I'd say my history has been good. I have two 26" wheelsets I've been riding for about 22 years. Never taco'd a wheel. Have lost a few spokes, but I think they were all due to very old broken alloy nipples. Have needed minor truing over the years. Moving to a new SC 5010 now and getting this new wheelset for it.

I should add that one wheelset is using 1.8/1.5mm spokes, which really surprised me. The other is 2.0/1.5.
 

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Not sure why anyone would use comp races when revs and lasers are out there. They're lighter, cheaper, and build just as durable (maybe more, but splitting hairs).

Almost always, wheel failure is from a poor build or an insufficient rim (excluding external damage/crashes). Your rim selection really will determine if a wheel holds up or not. If you want to save some weight, revs are an easy way to get there.
 

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Would prefer black. I'm not familiar with lasers.
Sapim Lasers are excellent. I have 4-5 wheelsets with them and have experienced no issues at all. I'm 205 lbs and ride a lot, including racing. I have them on a couple 29ers, rigid, full suspension, my Krampus, my cross bikes, etc.

All 32h 3x with brass nips.
 

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Sapim Lasers are the same as Revolutions, as far as strength and use. I have both. Get whichever is cheaper in the color you want.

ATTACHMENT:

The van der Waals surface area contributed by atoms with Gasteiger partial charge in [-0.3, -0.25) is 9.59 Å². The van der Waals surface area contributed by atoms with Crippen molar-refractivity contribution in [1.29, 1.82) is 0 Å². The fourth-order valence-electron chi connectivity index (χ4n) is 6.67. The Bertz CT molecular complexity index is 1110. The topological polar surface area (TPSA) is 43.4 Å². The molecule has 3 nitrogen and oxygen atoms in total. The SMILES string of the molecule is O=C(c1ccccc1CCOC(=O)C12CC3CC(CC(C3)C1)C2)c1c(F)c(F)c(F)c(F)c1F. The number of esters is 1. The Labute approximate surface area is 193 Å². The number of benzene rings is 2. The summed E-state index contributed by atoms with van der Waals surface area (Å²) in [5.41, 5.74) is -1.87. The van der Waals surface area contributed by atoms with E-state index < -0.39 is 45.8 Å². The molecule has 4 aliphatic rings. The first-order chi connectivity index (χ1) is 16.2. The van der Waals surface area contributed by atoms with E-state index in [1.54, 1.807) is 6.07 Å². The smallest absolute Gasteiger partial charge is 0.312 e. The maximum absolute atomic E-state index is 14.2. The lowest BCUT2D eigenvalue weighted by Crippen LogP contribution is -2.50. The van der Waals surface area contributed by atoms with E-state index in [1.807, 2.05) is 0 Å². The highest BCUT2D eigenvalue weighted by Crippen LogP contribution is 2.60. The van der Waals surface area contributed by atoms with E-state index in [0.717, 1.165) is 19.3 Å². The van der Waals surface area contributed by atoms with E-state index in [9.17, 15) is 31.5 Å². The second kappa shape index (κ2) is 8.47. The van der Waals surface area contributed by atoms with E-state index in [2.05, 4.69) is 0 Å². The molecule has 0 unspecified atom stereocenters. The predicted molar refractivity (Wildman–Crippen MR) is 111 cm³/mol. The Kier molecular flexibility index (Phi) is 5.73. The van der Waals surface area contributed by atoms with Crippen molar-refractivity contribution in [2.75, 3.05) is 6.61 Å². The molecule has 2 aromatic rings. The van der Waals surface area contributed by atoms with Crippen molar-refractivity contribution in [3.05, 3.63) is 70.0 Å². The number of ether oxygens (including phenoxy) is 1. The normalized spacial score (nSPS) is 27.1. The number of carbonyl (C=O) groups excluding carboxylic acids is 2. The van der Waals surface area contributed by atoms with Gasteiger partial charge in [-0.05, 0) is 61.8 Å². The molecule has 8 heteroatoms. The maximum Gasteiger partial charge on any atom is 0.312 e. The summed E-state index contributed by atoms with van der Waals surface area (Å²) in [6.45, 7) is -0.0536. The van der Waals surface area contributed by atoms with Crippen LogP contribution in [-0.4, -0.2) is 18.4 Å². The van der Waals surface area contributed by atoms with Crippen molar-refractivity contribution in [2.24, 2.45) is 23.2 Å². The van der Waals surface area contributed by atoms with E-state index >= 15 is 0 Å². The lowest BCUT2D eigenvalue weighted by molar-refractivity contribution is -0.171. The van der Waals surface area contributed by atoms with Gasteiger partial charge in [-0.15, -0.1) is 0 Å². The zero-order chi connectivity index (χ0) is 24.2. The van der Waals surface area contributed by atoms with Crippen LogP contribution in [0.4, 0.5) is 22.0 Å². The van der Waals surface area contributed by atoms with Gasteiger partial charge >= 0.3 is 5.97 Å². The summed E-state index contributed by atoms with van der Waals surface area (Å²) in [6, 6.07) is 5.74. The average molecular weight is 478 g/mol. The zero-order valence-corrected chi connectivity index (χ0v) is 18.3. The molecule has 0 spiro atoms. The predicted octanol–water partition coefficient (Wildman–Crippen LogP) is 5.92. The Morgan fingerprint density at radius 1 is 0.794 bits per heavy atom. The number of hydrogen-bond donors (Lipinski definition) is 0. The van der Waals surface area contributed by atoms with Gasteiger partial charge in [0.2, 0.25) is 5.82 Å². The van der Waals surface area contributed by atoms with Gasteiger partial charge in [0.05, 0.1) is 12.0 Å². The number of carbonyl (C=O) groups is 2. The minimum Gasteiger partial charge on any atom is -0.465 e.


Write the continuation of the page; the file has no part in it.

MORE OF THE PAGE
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I have built and have been riding 28 hole ARC 24 rims (28 hole) laced with DT240 straight pull centerlock hubs with aluminum nipples and DT Competition spokes. I weigh 165-170 in riding gear and have not had any issues with the wheels.
I have a front wheel that is an Arc 27 that I use when I want to run a 2.4 tire on the front in some locations.
 

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sapim laser/ revolution is good. some claim it even makes a stronger wheel then the thicker spokes. i built my wheels 32 spokes, but next build would try 28 since nothing broke...when built well should be ok I think. brass rules, bit if youre building yourself try one wheel with alu and see what happens.
btw, i”m 90 kg not very carefull and the wheels i built with similar rims all survived the rockgardens. so maybe they could be built lighter
 

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Discussion Starter · #19 ·
Thanks for all the input. First I settled on brass nipples. Then I was pondering the spoke choice and spoke count. Decided on keeping the race spokes but going with 32h. Maybe a bit overbuilt for my needs, but I'd rather error on the overbuilt side. Plus there's a chance my son might be using this wheelset on his Bronson some day, and he'd need a bit more wheel strength then I do. I also switched to the DT Swiss XM 481 rims. The Race Face ARC Offset would have been fine, but I saw a bit more in the way of great reviews for the XM 481.